• write something very funny – people love sharing jokes!
  • report on something new – if it is based on research or observations only you have access to, even better
  • be the first to review/announce/do something
  • stay topical – for example, post information relevant to an upcoming event, discuss a news item in relation to your industry or give ideas for the current season
  • get involved in guest blogging – either posting elsewhere or inviting people to post in your blog
  • come up with your own terminology for something – sometimes phrases just stick but people like to read how it originated

It is also important to make your blog and posts appealing so remember the usual things like paragraphs, good spelling and grammar, using pictures as appropriate or for interest, use white space and avoid clutter.

The last tip is to actually ask for other blogs to link to you – but managing that is probably worth a post on its own!

Where blogging can lead you…

When writing a blog, you know that anyone could be reading it – in fact, you hope someone important (important to you and your business) will come across it and bring you some tangible results. But it is easy to forget how public our blogs are and how what you write can count.

Kylie of Tilda Virtual got some great feedback from her blogin February – she gave a genuine review of QuickBooks and they surprised her by reading the post and calling her to thank her.

That’s not to say anyone should write posts to attract attention instead of giving good information and/or opinions (as that can backfire as it is less interesting to read.) It does mean that each post should be relevant, accurate and written honestly – this builds your credibility and is more appealing to read, plus it may just bring in some unexpected results like Kylie’s.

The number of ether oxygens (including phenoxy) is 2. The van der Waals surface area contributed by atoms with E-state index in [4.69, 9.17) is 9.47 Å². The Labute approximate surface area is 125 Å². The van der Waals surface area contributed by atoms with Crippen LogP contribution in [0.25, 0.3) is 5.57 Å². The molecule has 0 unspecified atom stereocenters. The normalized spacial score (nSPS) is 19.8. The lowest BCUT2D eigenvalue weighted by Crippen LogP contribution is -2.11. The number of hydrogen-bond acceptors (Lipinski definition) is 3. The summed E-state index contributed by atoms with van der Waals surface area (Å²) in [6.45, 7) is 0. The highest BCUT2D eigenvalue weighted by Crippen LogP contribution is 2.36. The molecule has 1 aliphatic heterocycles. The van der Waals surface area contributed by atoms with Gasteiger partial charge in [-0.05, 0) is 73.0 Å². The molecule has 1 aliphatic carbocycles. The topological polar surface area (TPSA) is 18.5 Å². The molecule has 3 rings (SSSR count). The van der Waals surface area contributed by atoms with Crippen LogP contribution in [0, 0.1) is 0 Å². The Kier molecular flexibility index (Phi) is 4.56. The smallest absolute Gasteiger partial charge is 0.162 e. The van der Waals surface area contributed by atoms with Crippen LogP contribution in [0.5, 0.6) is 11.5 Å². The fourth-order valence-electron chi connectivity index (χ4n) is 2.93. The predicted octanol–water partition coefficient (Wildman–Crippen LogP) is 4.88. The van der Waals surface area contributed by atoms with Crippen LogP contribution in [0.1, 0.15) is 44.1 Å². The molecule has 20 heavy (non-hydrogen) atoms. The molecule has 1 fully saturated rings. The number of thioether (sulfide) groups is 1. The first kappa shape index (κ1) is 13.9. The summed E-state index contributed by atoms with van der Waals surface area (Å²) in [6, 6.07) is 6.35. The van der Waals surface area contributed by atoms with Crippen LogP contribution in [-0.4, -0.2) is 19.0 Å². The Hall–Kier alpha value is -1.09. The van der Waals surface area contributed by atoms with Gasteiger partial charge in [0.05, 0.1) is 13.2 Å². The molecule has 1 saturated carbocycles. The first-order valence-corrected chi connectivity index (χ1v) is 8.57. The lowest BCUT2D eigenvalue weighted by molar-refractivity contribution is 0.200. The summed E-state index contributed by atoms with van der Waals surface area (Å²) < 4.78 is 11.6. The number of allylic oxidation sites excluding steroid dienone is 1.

Where to place a business card?

Since posting about international business card etiquette, I have read more about different culture’s practices. One site discusses business etiquette in Australia and I couldn’t resist seeing what they advice non-Australians. They wrote:

Business cards are often used in business dealings, but Australians don’t fuss about them. It is acceptable to hand over and receive a business card with one hand. It is good practice to put your counterpart’s business card on the table during the meeting, although some people will put it straight in their pocket.

It got me thinking – should a business card go on the table or into a pocket?

Obviously, if you are at a stand-up networking event, there is no table so cards go into a pocket (or bag or diary). And if you receive a card in passing, a pocket is appropriate.

Personally, if I am in a meeting and receive some business cards I leave them on the table in front of me, face up. Not only is it a good reminder of people’s names and titles, I think it shows respect that I value their card enough to keep it in sight. In those same meetings, I have seen people leave cards on the table and others place cards in holders of their document folder (so they could still see the cards but were also protecting them), and that does feel better than seeing my card go into a pocket (sometimes without even a glance).